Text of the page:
A typical research laboratory has the chemical ingredients for a number of hazards — explosions, thermal burns, and chemical contamination, to name a few. At the University of California at San Francisco, attempted murder is now on the list of potential dangers.
That’s where the police say a postdoctoral researcher in the urology department attempted to poison a colleague on two separate occasions by tainting her drinking water with a chemical buffer agent, the San Francisco Chronicle reported.
The suspect, Benchun Liu, reportedly admitted to the bizarre murder scheme by telling his colleague, the research assistant Mei Cao, that he had tried to kill her. Mr. Liu, 38, told the police he had been “stressed out at work” but otherwise provided no motive. The police said Ms. Cao and Mr. Liu were not involved in a romantic relationship.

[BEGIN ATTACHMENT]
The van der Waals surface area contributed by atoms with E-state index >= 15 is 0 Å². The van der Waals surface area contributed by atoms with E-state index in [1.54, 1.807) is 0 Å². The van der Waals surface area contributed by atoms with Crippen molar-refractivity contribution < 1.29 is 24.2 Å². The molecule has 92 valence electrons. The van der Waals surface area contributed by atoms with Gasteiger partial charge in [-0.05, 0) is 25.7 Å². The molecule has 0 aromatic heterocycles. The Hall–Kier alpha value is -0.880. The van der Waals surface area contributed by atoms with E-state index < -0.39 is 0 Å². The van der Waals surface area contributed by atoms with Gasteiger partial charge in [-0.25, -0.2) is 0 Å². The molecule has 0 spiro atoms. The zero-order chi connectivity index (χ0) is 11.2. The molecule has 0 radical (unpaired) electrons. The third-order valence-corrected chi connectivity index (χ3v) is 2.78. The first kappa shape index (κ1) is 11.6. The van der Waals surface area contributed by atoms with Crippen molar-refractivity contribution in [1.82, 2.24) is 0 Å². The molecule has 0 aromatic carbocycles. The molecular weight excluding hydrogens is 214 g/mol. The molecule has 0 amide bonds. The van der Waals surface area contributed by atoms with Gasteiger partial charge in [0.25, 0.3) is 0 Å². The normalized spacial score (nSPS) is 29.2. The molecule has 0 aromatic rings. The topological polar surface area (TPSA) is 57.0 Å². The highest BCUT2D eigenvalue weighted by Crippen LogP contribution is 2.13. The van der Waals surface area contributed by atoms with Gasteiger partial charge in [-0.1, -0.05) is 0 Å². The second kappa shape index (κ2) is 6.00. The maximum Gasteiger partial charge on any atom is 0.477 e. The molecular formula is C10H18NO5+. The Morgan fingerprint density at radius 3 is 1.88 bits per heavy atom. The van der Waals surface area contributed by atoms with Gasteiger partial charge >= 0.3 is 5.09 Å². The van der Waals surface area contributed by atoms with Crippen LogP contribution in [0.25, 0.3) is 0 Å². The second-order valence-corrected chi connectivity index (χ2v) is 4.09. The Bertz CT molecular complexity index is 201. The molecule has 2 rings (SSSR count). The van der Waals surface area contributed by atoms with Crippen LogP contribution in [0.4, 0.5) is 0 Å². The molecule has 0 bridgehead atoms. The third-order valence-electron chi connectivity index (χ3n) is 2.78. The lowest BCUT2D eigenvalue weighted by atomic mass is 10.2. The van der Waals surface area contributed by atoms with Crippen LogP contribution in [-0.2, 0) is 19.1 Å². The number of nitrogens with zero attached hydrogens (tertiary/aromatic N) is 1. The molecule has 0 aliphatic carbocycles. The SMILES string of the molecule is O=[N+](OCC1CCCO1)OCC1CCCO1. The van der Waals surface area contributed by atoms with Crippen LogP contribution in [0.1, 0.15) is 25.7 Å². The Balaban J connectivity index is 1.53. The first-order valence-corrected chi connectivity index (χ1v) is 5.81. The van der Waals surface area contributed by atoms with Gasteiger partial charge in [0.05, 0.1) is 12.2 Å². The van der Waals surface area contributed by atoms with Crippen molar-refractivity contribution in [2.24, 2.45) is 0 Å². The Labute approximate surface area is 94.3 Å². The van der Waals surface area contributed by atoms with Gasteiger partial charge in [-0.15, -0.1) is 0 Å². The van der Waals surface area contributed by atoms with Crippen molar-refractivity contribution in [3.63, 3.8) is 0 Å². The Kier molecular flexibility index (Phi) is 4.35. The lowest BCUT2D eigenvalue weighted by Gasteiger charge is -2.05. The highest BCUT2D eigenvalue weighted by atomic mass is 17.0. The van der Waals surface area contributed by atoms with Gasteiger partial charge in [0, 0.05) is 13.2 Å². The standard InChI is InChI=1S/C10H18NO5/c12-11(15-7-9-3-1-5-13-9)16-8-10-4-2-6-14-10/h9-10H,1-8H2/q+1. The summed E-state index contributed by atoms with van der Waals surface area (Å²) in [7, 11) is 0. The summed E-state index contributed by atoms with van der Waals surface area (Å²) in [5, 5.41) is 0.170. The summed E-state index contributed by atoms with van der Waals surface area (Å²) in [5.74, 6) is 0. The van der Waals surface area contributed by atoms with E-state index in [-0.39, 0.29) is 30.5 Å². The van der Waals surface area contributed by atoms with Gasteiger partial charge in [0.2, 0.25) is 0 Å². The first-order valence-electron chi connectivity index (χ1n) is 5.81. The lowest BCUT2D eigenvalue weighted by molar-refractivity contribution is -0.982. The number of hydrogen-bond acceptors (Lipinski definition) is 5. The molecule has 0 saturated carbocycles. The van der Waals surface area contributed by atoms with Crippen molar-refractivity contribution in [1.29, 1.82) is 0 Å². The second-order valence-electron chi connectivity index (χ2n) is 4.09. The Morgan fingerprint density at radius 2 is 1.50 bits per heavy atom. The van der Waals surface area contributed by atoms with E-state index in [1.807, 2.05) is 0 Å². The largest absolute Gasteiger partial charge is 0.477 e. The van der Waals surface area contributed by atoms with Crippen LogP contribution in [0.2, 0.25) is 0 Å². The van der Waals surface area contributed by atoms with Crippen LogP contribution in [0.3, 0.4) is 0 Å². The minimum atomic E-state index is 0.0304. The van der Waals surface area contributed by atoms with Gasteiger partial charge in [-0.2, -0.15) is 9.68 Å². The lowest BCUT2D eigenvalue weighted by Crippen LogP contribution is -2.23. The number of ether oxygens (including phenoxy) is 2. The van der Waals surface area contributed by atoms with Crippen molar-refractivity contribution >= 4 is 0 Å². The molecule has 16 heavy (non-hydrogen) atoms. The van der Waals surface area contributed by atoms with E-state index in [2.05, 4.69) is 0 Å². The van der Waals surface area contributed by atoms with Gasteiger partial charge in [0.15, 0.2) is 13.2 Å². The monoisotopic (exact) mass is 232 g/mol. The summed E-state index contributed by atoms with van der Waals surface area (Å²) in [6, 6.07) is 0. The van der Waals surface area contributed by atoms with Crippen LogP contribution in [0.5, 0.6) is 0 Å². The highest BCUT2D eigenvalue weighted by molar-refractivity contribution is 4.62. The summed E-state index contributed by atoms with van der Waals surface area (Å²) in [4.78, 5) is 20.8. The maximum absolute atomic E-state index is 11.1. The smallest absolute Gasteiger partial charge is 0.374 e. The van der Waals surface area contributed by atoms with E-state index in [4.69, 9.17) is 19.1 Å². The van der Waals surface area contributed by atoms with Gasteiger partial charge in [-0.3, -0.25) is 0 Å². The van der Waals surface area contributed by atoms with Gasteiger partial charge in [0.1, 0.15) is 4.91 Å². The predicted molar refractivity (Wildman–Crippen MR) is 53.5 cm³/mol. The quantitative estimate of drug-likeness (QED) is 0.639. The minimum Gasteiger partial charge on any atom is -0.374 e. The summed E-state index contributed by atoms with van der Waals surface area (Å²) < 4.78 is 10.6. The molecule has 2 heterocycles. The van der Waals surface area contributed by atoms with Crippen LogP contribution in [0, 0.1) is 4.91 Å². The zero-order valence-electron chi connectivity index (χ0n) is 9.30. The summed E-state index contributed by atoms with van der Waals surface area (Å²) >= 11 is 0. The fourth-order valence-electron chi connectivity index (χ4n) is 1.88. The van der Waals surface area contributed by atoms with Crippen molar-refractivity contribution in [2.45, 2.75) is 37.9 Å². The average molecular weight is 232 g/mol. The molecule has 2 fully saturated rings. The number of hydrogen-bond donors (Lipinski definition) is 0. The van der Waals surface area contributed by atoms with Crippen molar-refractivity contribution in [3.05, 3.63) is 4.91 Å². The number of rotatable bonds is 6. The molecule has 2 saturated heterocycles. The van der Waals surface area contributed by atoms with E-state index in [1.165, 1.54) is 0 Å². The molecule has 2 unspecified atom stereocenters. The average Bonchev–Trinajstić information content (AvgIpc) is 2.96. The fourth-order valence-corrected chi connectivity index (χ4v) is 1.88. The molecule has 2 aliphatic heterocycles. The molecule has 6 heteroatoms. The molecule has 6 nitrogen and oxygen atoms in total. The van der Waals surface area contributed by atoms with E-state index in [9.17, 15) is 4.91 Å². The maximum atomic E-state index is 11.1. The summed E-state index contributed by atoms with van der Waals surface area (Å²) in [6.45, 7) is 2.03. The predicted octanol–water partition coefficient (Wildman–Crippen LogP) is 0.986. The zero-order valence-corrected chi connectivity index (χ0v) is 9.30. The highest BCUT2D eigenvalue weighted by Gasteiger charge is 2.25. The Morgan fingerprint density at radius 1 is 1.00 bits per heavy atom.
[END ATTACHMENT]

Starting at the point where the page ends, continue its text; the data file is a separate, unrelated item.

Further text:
Ms. Cao drank some of her water, even though it had been discolored by the agent. She was examined at the university’s medical center and released, but the police said the chemical’s long-term effect on her body remained unknown.
This is not the first poisoning attempt among university colleagues. In 1987 a former head of the anthropology department at New York University was sentenced to 40 years in prison for sending boxes of poisoned chocolates to a professor and to a federal judge. —Caitlin Moran